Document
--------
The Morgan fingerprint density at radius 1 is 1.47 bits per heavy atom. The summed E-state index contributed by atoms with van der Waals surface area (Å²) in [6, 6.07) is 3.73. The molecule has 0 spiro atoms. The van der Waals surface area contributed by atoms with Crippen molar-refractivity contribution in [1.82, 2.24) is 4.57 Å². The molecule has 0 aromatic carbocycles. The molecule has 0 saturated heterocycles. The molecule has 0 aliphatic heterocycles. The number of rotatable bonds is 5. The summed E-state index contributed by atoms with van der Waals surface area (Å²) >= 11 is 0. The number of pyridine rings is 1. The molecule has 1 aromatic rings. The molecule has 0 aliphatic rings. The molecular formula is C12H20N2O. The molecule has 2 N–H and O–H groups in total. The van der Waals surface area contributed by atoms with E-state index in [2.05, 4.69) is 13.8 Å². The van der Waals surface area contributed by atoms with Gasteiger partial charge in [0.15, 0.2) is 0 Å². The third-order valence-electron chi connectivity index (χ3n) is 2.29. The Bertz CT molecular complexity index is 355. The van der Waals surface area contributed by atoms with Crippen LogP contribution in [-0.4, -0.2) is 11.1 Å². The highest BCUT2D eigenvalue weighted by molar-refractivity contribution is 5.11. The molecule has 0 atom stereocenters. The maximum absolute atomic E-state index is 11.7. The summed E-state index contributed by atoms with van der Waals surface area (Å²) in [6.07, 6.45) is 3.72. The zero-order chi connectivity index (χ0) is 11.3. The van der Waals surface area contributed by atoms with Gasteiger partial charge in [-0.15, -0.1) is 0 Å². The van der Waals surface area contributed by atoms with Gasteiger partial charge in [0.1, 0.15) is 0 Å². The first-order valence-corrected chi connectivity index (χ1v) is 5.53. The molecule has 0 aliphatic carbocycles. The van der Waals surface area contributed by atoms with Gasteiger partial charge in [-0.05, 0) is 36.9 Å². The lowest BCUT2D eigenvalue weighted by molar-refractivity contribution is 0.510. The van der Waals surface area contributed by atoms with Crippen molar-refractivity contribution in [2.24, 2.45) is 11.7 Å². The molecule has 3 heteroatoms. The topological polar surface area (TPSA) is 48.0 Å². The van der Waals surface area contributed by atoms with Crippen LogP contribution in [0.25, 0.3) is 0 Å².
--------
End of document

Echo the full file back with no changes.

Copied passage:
The Morgan fingerprint density at radius 1 is 1.47 bits per heavy atom. The summed E-state index contributed by atoms with van der Waals surface area (Å²) in [6, 6.07) is 3.73. The molecule has 0 spiro atoms. The van der Waals surface area contributed by atoms with Crippen molar-refractivity contribution in [1.82, 2.24) is 4.57 Å². The molecule has 0 aromatic carbocycles. The molecule has 0 saturated heterocycles. The molecule has 0 aliphatic heterocycles. The number of rotatable bonds is 5. The summed E-state index contributed by atoms with van der Waals surface area (Å²) >= 11 is 0. The number of pyridine rings is 1. The molecule has 1 aromatic rings. The molecule has 0 aliphatic rings. The molecular formula is C12H20N2O. The molecule has 2 N–H and O–H groups in total. The van der Waals surface area contributed by atoms with E-state index in [2.05, 4.69) is 13.8 Å². The van der Waals surface area contributed by atoms with Gasteiger partial charge in [0.15, 0.2) is 0 Å². The third-order valence-electron chi connectivity index (χ3n) is 2.29. The Bertz CT molecular complexity index is 355. The van der Waals surface area contributed by atoms with Crippen LogP contribution in [-0.4, -0.2) is 11.1 Å². The highest BCUT2D eigenvalue weighted by molar-refractivity contribution is 5.11. The molecule has 0 atom stereocenters. The maximum absolute atomic E-state index is 11.7. The summed E-state index contributed by atoms with van der Waals surface area (Å²) in [6.07, 6.45) is 3.72. The zero-order chi connectivity index (χ0) is 11.3. The van der Waals surface area contributed by atoms with Gasteiger partial charge in [-0.15, -0.1) is 0 Å². The van der Waals surface area contributed by atoms with Gasteiger partial charge in [0.1, 0.15) is 0 Å². The first-order valence-corrected chi connectivity index (χ1v) is 5.53. The molecule has 0 aliphatic carbocycles. The van der Waals surface area contributed by atoms with Gasteiger partial charge in [-0.05, 0) is 36.9 Å². The lowest BCUT2D eigenvalue weighted by molar-refractivity contribution is 0.510. The van der Waals surface area contributed by atoms with Crippen molar-refractivity contribution in [2.24, 2.45) is 11.7 Å². The molecule has 3 heteroatoms. The topological polar surface area (TPSA) is 48.0 Å². The van der Waals surface area contributed by atoms with Crippen LogP contribution in [0.25, 0.3) is 0 Å².